This magnificent palace, now Museum of 18th century Venice, was designed by the greatest Baroque architect of the city, Baldassare Longhena for the aristocratic Bon family, and works began in 1649. Longhena’s death in 1682, almost at the same time as that of his noble client, together with the financial problems of the Bon family, brought work to a halt, leaving the palace incomplete.
In the meantime, the Rezzonico family – originally from Lombardy – moved to Venice and purchased a title in 1687. Giambattista Rezzonico, merchant and banker, bought the palace in 1751 and appointed Giorgio Massari, one of the most highly esteemed and eclectic artists of the day, to complete the works, which proceeded rapidly and in 1756 the building was finished. While the magnificent facade on the Grand Canal and the second floor followed Longhena’s original project, Massari was responsible for the audacious inventions towards the rear of the palace: the sumptuous land-entrance, the ceremonial staircase and the unusual grandiose ballroom obtained by eliminating the second floor in this portion of the building. As soon as the building was completed, the most important painters in Venice were called upon to decorate it: Giambattista Crosato, who painted the frescoes in the ballroom together with the trompe l’oeil painter Pietro Visconti; Giambattista Tiepolo, who painted two ceilings in celebration of the marriage between Ludovico Rezzonico and Faustina Savorgnan; the young Jacopo Guarana and Gaspare Diziani.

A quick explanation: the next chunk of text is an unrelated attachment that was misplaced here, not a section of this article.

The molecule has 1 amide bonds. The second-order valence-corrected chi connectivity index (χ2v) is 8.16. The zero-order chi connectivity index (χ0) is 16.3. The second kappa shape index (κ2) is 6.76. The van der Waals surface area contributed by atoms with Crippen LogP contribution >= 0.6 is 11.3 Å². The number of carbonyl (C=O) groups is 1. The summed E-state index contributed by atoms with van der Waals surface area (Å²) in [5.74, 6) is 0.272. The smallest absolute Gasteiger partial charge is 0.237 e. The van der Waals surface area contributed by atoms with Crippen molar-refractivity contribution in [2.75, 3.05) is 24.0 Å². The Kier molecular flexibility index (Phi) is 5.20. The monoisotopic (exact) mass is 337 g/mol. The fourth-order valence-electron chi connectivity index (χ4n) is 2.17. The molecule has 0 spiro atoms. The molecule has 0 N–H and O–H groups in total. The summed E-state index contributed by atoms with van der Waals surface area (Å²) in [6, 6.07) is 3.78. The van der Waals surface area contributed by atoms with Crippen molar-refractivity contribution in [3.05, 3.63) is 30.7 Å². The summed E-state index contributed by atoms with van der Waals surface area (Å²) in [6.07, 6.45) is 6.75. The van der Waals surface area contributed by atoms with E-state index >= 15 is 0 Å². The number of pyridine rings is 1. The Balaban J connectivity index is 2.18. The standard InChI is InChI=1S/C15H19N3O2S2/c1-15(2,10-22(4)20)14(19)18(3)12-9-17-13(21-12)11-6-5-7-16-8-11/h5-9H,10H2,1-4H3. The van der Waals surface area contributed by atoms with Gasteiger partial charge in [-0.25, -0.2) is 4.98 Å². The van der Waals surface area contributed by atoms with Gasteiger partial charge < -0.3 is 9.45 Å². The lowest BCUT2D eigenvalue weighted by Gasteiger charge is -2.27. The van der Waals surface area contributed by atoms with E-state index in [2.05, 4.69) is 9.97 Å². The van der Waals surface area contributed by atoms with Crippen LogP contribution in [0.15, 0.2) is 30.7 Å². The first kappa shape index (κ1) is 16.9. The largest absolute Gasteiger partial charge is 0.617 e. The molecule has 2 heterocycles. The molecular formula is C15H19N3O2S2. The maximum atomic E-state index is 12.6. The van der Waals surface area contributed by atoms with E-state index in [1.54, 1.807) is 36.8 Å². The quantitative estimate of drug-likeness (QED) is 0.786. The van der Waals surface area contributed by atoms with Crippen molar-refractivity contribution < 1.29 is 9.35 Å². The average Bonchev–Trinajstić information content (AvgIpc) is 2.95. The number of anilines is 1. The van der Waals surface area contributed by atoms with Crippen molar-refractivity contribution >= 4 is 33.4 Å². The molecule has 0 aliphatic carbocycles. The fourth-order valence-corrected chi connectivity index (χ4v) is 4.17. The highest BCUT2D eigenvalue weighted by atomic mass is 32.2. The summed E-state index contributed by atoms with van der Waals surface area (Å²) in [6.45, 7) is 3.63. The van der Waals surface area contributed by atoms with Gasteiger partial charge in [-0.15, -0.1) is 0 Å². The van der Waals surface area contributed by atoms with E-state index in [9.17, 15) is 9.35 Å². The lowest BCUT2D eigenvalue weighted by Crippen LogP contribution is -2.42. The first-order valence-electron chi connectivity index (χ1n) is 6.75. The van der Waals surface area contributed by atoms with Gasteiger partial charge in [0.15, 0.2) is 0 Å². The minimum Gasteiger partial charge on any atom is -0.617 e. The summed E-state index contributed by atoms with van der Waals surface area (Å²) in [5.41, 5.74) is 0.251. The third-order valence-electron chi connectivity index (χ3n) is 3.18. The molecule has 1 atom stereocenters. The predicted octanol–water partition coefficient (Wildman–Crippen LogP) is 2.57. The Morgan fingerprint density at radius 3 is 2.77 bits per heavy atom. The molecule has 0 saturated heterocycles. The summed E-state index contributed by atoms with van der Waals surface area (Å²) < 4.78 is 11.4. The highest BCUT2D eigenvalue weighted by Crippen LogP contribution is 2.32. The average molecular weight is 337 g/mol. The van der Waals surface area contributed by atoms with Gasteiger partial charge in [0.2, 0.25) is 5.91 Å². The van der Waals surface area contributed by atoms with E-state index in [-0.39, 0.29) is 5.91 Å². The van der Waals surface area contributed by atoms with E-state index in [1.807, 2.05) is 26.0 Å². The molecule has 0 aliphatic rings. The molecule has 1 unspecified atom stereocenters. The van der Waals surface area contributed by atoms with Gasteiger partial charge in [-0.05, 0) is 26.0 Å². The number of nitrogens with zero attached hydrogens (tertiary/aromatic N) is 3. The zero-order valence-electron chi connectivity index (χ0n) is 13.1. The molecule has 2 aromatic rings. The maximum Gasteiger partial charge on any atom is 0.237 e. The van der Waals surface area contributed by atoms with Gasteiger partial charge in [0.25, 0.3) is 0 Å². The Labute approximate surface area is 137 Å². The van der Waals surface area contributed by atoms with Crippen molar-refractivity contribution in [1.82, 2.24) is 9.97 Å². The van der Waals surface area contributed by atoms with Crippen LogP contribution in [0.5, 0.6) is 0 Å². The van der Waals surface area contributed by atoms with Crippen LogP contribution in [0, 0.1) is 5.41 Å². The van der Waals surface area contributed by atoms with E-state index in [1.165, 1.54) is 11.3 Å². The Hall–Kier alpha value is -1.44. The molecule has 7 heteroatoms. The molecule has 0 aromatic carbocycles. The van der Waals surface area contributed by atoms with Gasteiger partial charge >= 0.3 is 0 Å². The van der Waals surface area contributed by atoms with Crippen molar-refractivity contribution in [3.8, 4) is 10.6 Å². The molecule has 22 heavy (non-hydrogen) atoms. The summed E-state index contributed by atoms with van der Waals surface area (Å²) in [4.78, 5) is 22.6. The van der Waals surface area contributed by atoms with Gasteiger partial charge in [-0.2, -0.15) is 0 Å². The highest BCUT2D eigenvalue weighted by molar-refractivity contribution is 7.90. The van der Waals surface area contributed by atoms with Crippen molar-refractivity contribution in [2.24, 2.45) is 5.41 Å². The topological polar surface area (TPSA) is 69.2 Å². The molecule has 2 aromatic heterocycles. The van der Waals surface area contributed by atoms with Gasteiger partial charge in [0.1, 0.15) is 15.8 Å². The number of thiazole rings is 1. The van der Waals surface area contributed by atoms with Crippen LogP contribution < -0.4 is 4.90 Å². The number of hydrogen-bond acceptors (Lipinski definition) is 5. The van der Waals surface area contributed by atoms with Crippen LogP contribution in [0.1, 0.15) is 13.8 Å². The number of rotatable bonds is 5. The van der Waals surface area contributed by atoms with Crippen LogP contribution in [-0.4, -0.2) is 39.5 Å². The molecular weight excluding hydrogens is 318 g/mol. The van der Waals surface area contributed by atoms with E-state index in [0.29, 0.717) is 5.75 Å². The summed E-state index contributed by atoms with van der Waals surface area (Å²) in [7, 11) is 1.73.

The building was fully complete by 1758, when Giambattista Rezzonico’s younger brother, Carlo, Bishop of Padua, was elected Pope under the name Clement XIII: this was the peak of the family’s fortunes and the palace at San Barnaba celebrated the event in grand style. But by 1810 no family members were left. For the palace and its great heritage of art and history this was the beginning of a long, troubled period of sales and dispersions. Stripped of its furnishings, which were subdivided among the heirs and then sold, the palace passed through the hands of various owners in the 19th century; purchased by the English painter, Robert Barrett (“Pen”) Browning, it was used as a residence by his father, the writer Robert Browning, who died there. It was subsequently taken over by Count Lionello Hirschell de Minerbi, a member of the Italian Parliament, who, after lengthy and complex negotiations, sold it to the Venice Town Council in 1935.